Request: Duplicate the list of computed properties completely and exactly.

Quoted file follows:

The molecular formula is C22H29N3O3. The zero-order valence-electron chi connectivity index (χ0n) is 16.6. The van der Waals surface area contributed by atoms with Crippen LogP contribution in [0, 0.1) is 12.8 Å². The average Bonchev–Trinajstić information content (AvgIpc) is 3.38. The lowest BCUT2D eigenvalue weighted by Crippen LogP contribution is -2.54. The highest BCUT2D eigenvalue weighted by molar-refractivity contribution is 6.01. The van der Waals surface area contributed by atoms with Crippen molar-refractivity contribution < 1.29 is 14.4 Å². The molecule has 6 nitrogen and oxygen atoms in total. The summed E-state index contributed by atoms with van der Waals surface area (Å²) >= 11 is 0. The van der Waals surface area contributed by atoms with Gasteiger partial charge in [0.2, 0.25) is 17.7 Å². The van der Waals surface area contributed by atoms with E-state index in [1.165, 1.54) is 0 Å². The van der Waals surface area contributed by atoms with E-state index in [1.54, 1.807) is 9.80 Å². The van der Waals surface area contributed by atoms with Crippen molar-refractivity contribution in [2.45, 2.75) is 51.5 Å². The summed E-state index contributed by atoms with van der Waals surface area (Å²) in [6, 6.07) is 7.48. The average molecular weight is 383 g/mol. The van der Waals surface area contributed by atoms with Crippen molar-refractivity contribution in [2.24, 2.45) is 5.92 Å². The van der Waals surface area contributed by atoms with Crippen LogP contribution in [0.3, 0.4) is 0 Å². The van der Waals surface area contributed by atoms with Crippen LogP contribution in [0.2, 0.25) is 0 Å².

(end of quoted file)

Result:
The molecular formula is C22H29N3O3. The zero-order valence-electron chi connectivity index (χ0n) is 16.6. The van der Waals surface area contributed by atoms with Crippen LogP contribution in [0, 0.1) is 12.8 Å². The average Bonchev–Trinajstić information content (AvgIpc) is 3.38. The lowest BCUT2D eigenvalue weighted by Crippen LogP contribution is -2.54. The highest BCUT2D eigenvalue weighted by molar-refractivity contribution is 6.01. The van der Waals surface area contributed by atoms with Crippen molar-refractivity contribution < 1.29 is 14.4 Å². The molecule has 6 nitrogen and oxygen atoms in total. The summed E-state index contributed by atoms with van der Waals surface area (Å²) >= 11 is 0. The van der Waals surface area contributed by atoms with Gasteiger partial charge in [0.2, 0.25) is 17.7 Å². The van der Waals surface area contributed by atoms with E-state index in [1.165, 1.54) is 0 Å². The van der Waals surface area contributed by atoms with E-state index in [1.54, 1.807) is 9.80 Å². The van der Waals surface area contributed by atoms with Crippen molar-refractivity contribution in [2.45, 2.75) is 51.5 Å². The summed E-state index contributed by atoms with van der Waals surface area (Å²) in [6, 6.07) is 7.48. The average molecular weight is 383 g/mol. The van der Waals surface area contributed by atoms with Crippen molar-refractivity contribution in [2.24, 2.45) is 5.92 Å². The van der Waals surface area contributed by atoms with Crippen LogP contribution in [0.3, 0.4) is 0 Å². The van der Waals surface area contributed by atoms with Crippen LogP contribution in [0.2, 0.25) is 0 Å².